Sleep deprivation is a hot topic these days, and many factors affect this condition. Based on numerous studies, an adult person needs at least six hours of sleep. However, that’s not always the case and mostly differs from one individual to another.
But, have you ever wondered how much sleep is actually enough?
While sleep deprivation has numerous long-term effects on our healthy, nearly one-third of Americans experience similar issues. It causes memory loss, lack of concentration, anxiety, high blood pressure, and so on.
So, instead of thinking about how you look in the morning and what are the top 13 hairstyle trends this summer, you should learn more about your sleeping habits.
Let’s see what you can do!
The stages of sleep
National Sleep Foundation recommends between seven and nine hours of sleep. During sleep, we tend to experience five different cycles: drowsiness, light sleep, moderate to deep sleep, deepest sleep, and dreaming.
The first two stages are preparing your body for the deepest sleep, during this time we heal and repair. In this case, the brain is releasing necessary hormones to optimize bodily functions.
Now comes the most important question, how much sleep do we actually need? All five stages need to be taken into account, while each individual spends different amounts of time in each one.
Get to know your sleep pattern
Based on one research, scientists managed to explore the link between sleep quality and personality traits. As it turns out, your personality might help you discovers your sleep patterns.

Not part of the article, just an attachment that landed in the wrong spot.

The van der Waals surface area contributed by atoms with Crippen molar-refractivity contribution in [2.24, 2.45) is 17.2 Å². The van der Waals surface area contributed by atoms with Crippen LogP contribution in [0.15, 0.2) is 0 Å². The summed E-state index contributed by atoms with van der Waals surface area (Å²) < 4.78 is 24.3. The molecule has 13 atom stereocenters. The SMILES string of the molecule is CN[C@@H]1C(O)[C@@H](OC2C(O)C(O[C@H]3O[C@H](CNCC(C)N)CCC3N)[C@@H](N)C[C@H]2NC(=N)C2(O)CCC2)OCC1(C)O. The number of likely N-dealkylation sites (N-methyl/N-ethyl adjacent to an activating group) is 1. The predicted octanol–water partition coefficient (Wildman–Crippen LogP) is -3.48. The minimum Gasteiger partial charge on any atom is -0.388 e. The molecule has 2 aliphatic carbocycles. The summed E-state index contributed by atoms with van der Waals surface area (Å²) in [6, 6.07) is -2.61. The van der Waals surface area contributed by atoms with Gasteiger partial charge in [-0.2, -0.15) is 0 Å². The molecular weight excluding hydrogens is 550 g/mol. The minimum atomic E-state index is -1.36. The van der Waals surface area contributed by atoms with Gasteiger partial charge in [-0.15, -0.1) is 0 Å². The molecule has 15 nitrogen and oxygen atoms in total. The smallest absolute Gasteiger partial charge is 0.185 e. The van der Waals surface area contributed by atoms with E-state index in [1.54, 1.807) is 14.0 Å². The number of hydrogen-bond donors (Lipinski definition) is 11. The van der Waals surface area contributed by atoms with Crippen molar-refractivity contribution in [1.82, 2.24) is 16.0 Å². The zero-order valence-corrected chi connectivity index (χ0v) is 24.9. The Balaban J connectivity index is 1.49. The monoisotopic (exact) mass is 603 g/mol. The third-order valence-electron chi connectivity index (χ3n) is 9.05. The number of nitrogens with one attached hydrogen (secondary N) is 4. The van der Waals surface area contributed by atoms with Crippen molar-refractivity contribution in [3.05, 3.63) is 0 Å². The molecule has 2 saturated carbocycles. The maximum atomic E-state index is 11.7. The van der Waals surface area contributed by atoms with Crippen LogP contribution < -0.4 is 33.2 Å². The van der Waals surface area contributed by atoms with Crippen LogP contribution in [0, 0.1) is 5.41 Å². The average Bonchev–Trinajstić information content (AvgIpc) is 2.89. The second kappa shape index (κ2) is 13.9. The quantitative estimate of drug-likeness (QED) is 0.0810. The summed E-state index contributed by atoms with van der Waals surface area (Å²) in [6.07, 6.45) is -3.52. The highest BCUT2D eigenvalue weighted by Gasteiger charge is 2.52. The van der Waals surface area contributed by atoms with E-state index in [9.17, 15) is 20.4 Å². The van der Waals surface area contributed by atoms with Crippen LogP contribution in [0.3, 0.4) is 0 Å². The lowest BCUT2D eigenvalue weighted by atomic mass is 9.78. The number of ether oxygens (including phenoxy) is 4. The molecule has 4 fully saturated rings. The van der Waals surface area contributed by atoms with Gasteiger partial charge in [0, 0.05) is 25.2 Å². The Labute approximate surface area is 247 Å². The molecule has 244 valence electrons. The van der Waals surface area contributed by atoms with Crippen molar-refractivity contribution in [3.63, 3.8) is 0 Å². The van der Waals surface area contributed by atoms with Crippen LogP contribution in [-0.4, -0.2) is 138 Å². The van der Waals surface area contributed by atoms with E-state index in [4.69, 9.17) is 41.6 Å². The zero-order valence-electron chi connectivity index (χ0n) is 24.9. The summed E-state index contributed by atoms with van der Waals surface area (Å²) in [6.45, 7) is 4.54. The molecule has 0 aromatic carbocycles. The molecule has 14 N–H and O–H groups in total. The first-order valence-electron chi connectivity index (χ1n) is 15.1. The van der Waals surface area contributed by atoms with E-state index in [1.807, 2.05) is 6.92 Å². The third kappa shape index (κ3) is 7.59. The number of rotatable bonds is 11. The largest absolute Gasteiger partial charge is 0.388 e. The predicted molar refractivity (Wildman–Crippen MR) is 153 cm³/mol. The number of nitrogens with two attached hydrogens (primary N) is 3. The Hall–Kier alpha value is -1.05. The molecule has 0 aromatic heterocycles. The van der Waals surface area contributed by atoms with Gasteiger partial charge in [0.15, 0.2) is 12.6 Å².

For example, introverts and people who had a lower tendency to experience anxiety, negative emotions, and distress had better sleep quality. On the other hand, introverts and individuals who had issues with organization and self-discipline had more sleep challenges.
Therefore, before you even begin to explore various possibilities on how to improve your sleep, focus on your personality, and try to change some of its aspects.
Get familiar with your rhythm
Self-observation helps you listen to your body’s rhythm and decide how much sleep you actually need. You should keep a notebook on your bedside table and write down questions like this:
- How do you feel when you go to bed, tired or wide awake?
- What happens to your body, are you itchy and sore, or calm and relaxed?
- When was your last meal?
- What time do you go to bed?
Calculate your sleep
Calculating how much sleep you need and how much time you spend in each stage can offer you more information about what’s going on when you close your eyes.
Therefore, it’s important to note the following things:
- Wakeup time
- Were you able to complete each stage of sleep, for one, it takes 90 minutes?
- How long it takes from the moment you go to bed to fall asleep?
If you manage to complete all five stages, you’ll have between 7 and 9 hours of sleep. But, if you sleep less than that, it means you woke up in the middle of one of your stages.